This past Fourth of July weekend, I was able to cross off one of the major national parks that had been on my bucket list for a long time. Hint: It contains stunning wildlife, mountains, waterfalls, lakes, and rivers, and it got its name from its glaciers. That's right- Glacier National Park is the spot!
It is very remote (as are many national parks) and one of the only major airports nearby is Calgary International Airport, which happened to work out because got to experience Canada Day (July 1st). What better way to celebrate Canada Day and 4th of July than at the national park that sits on the US-Canada border!
On the US side is Glacier National Park which covers over 1,500 square miles of Montana's rugged wilderness. The park spans the border to Alberta Canada, forming the Waterton-Glacier International Peace Park. The park is also a UNESCO World Heritage Site and noted for its various ecosystems ranging from prairie to tundra. Here's how I was able to cover many of the major sights in this park in a three day weekend.
Check out the behind the scenes video (Caution: there may or may not be a bear attack in this vlog):
What are your favorite things to see in Waterton- Glacier National Park?
As one of the most historic cities in the US, Boston has many interesting sights and iconic buildings dating back to colonial times. Boston is a metropolis that has a town-like quality, making it easy to walk or take the MBTA to many of the photo destinations. Some tourists only spend a weekend here, but I recommend allocating more time to properly delve into the history behind each monument. I spent four days total, but felt like I could spend at least a week to fully experience the city and surrounding areas.
Boston is a city with personal significance to me as I spent two years living in the Boston area as a youngster in my pre-photography days. I finally revisited the city this past May thanks to a work conference. I am surprised at how much it has changed and also remained the same. Since my last time here in the late 80s, the city underwent a bit of a makeover with the completion of one of the largest public works projects called the Big Dig.
The iconic swan boats are still here but the central artery has been replaced by a beautiful park, making the city less congested and even more picturesque. The city is spirited and invigorating. The Bostonians are friendly and their accent started coming back to me as I toured the wicked smaht universities in Cambridge to the harbah-front historical buildings. Below are the top sights to photograph.
Explore the streets of Boston in our behind the scenes video:
Music Credit: Fun! "Some Nights" | All videos shot with iPhone 6 | Editing: iMovie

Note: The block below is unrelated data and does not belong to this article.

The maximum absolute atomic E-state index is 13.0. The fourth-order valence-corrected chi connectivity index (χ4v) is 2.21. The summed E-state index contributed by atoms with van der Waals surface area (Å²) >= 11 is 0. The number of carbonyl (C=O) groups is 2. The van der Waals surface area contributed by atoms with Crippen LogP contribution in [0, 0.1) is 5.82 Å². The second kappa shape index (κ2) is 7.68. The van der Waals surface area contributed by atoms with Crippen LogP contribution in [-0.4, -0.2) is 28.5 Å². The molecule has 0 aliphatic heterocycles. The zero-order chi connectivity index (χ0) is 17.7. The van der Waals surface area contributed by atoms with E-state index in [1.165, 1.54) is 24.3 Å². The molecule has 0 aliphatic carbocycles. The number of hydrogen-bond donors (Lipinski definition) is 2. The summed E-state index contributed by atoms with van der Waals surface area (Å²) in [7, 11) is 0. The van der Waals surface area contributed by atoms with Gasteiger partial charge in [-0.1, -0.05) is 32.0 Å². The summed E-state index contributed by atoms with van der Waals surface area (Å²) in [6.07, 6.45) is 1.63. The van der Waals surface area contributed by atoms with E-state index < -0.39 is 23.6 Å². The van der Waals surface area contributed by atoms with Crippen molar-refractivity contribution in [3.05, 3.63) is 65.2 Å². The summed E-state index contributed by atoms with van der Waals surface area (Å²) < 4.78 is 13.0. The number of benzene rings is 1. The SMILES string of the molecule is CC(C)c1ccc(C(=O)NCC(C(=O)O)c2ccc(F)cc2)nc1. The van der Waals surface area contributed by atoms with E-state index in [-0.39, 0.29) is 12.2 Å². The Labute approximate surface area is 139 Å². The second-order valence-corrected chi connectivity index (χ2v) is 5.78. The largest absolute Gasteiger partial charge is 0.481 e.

Here are the top sights to photograph in Boston:
1. Acorn Street
Located in the Beacon Hill area of Boston are charming row-houses, and the most famous street for photography: Acorn Street. It is a cobblestone street that feels like time stood still.
2. Boston Common & Public Gardens
The Boston Common is the oldest urban park in the US, great for people watching and with plenty of photographic opportunities. I visited in Spring when the tulips were in bloom and the swan boats were cruising the lake. There are excellent photo opportunities at sunset when the cityscape is reflected in the Frog Pond.
3. Freedom Trail
It is one thing to study US history in class and another experience to see the history come alive in the location where the real events took place. The city provides many historical re-enactments of the events that shaped America and led to our independence. Considerably the most famous historical tour is the Freedom Trail, which is a walk through Boston's major historic monuments.
The walk can be done alone or with one of the spirited guides - many of whom dress in the fashions of 1700's Boston and provide interesting stories about each site. The Freedom Trail can be done in as little as an hour and a half for some people, but for me it took about a full day to get the most out of each site. The walk is not only fascinating, but each stop made for excellent photo opportunities. All you have to do is follow the red brick trail.
4. Charles River
The Charles River divides Cambridge and Boston and is very picturesque. The riverfront has a walkway which offers many photo opportunities of the skyline and sailboards, as well as great people watching. During the regatta season in October, the river is filled with boats which makes for an interesting photo shoot.
5. MIT - Stata Center
Being one of the top schools in the world for the sciences, it is no surprise that the MIT campus also offers some of the most interesting modern architecture. Aside from the most famous building on campus (the Great Dome), the Stata Center is my personal favorite. Built by Frank Gehry, it is geometric, colorful, puzzling, and glorious.
6. Harbor - Water taxi
For about $12, I took a water taxi which lead me to some of the coolest skyline views of the harbor.
7. North End
The North End is Boston's Italian community filled with family owned restaurants, delicious cannoli shops, and coffee bars. Compared to other US cities, the Italian food is well represented and a visit to these eateries is a must. The architecture and row-houses looks like a movie set, perfect for photographing. The streets here are narrow, so there are no tour buses on this part of the city. By the way, the Freedom Trail crosses right through the North End, so plan to spend extra time here for food.